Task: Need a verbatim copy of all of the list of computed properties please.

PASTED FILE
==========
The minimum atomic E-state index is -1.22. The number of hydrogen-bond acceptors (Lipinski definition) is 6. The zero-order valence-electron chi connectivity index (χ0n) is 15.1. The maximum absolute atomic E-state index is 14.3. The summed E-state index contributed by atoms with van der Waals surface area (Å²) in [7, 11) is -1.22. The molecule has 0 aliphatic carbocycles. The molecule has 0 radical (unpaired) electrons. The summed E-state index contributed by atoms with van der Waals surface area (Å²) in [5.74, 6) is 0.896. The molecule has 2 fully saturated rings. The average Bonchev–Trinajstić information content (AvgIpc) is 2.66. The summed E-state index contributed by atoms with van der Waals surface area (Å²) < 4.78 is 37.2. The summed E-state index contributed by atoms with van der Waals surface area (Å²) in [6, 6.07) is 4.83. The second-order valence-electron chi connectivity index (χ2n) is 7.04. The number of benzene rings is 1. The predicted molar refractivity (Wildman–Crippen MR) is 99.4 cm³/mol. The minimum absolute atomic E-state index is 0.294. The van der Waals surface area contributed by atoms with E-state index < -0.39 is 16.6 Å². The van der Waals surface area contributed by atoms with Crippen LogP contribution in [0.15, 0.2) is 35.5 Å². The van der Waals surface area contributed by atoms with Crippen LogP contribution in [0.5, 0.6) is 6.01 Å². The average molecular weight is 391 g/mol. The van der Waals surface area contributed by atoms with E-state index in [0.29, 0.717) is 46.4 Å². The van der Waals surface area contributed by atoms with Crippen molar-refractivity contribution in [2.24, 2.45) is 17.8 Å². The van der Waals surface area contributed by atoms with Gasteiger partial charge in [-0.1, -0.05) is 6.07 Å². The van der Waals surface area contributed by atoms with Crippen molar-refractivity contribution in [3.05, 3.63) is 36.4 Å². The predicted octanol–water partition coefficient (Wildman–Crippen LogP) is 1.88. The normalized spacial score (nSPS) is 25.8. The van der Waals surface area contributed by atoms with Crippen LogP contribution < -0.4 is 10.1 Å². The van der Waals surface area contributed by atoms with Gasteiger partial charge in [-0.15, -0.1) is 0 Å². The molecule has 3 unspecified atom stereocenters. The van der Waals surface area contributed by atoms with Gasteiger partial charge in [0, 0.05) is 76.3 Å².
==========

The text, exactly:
The minimum atomic E-state index is -1.22. The number of hydrogen-bond acceptors (Lipinski definition) is 6. The zero-order valence-electron chi connectivity index (χ0n) is 15.1. The maximum absolute atomic E-state index is 14.3. The summed E-state index contributed by atoms with van der Waals surface area (Å²) in [7, 11) is -1.22. The molecule has 0 aliphatic carbocycles. The molecule has 0 radical (unpaired) electrons. The summed E-state index contributed by atoms with van der Waals surface area (Å²) in [5.74, 6) is 0.896. The molecule has 2 fully saturated rings. The average Bonchev–Trinajstić information content (AvgIpc) is 2.66. The summed E-state index contributed by atoms with van der Waals surface area (Å²) < 4.78 is 37.2. The summed E-state index contributed by atoms with van der Waals surface area (Å²) in [6, 6.07) is 4.83. The second-order valence-electron chi connectivity index (χ2n) is 7.04. The number of benzene rings is 1. The predicted molar refractivity (Wildman–Crippen MR) is 99.4 cm³/mol. The minimum absolute atomic E-state index is 0.294. The van der Waals surface area contributed by atoms with E-state index < -0.39 is 16.6 Å². The van der Waals surface area contributed by atoms with Crippen LogP contribution in [0.15, 0.2) is 35.5 Å². The van der Waals surface area contributed by atoms with Crippen LogP contribution in [0.5, 0.6) is 6.01 Å². The average molecular weight is 391 g/mol. The van der Waals surface area contributed by atoms with E-state index in [0.29, 0.717) is 46.4 Å². The van der Waals surface area contributed by atoms with Crippen molar-refractivity contribution in [2.24, 2.45) is 17.8 Å². The van der Waals surface area contributed by atoms with Gasteiger partial charge in [-0.1, -0.05) is 6.07 Å². The van der Waals surface area contributed by atoms with Crippen molar-refractivity contribution in [3.05, 3.63) is 36.4 Å². The predicted octanol–water partition coefficient (Wildman–Crippen LogP) is 1.88. The normalized spacial score (nSPS) is 25.8. The van der Waals surface area contributed by atoms with Crippen LogP contribution < -0.4 is 10.1 Å². The van der Waals surface area contributed by atoms with Gasteiger partial charge in [-0.15, -0.1) is 0 Å². The molecule has 3 unspecified atom stereocenters. The van der Waals surface area contributed by atoms with Gasteiger partial charge in [0, 0.05) is 76.3 Å².